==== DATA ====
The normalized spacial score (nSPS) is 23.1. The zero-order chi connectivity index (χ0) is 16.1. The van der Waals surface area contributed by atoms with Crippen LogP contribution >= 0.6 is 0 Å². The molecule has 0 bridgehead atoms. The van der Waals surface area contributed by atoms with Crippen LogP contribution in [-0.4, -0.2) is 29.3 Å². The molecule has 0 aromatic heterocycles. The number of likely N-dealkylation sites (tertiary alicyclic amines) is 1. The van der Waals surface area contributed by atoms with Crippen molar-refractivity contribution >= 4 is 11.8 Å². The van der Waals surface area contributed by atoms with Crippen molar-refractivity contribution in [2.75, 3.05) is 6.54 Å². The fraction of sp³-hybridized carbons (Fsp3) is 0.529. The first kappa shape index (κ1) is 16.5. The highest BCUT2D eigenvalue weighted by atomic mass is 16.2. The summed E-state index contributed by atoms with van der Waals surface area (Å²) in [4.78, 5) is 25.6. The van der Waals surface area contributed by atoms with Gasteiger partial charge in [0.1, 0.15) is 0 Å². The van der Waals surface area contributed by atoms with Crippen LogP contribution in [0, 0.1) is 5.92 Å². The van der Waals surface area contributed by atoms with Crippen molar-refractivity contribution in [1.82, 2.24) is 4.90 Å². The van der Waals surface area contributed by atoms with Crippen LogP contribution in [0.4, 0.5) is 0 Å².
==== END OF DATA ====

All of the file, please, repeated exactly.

The normalized spacial score (nSPS) is 23.1. The zero-order chi connectivity index (χ0) is 16.1. The van der Waals surface area contributed by atoms with Crippen LogP contribution >= 0.6 is 0 Å². The molecule has 0 bridgehead atoms. The van der Waals surface area contributed by atoms with Crippen LogP contribution in [-0.4, -0.2) is 29.3 Å². The molecule has 0 aromatic heterocycles. The number of likely N-dealkylation sites (tertiary alicyclic amines) is 1. The van der Waals surface area contributed by atoms with Crippen molar-refractivity contribution >= 4 is 11.8 Å². The van der Waals surface area contributed by atoms with Crippen molar-refractivity contribution in [2.75, 3.05) is 6.54 Å². The fraction of sp³-hybridized carbons (Fsp3) is 0.529. The first kappa shape index (κ1) is 16.5. The highest BCUT2D eigenvalue weighted by atomic mass is 16.2. The summed E-state index contributed by atoms with van der Waals surface area (Å²) in [4.78, 5) is 25.6. The van der Waals surface area contributed by atoms with Gasteiger partial charge in [0.1, 0.15) is 0 Å². The van der Waals surface area contributed by atoms with Crippen LogP contribution in [0, 0.1) is 5.92 Å². The van der Waals surface area contributed by atoms with Crippen molar-refractivity contribution in [1.82, 2.24) is 4.90 Å². The van der Waals surface area contributed by atoms with Crippen LogP contribution in [0.4, 0.5) is 0 Å².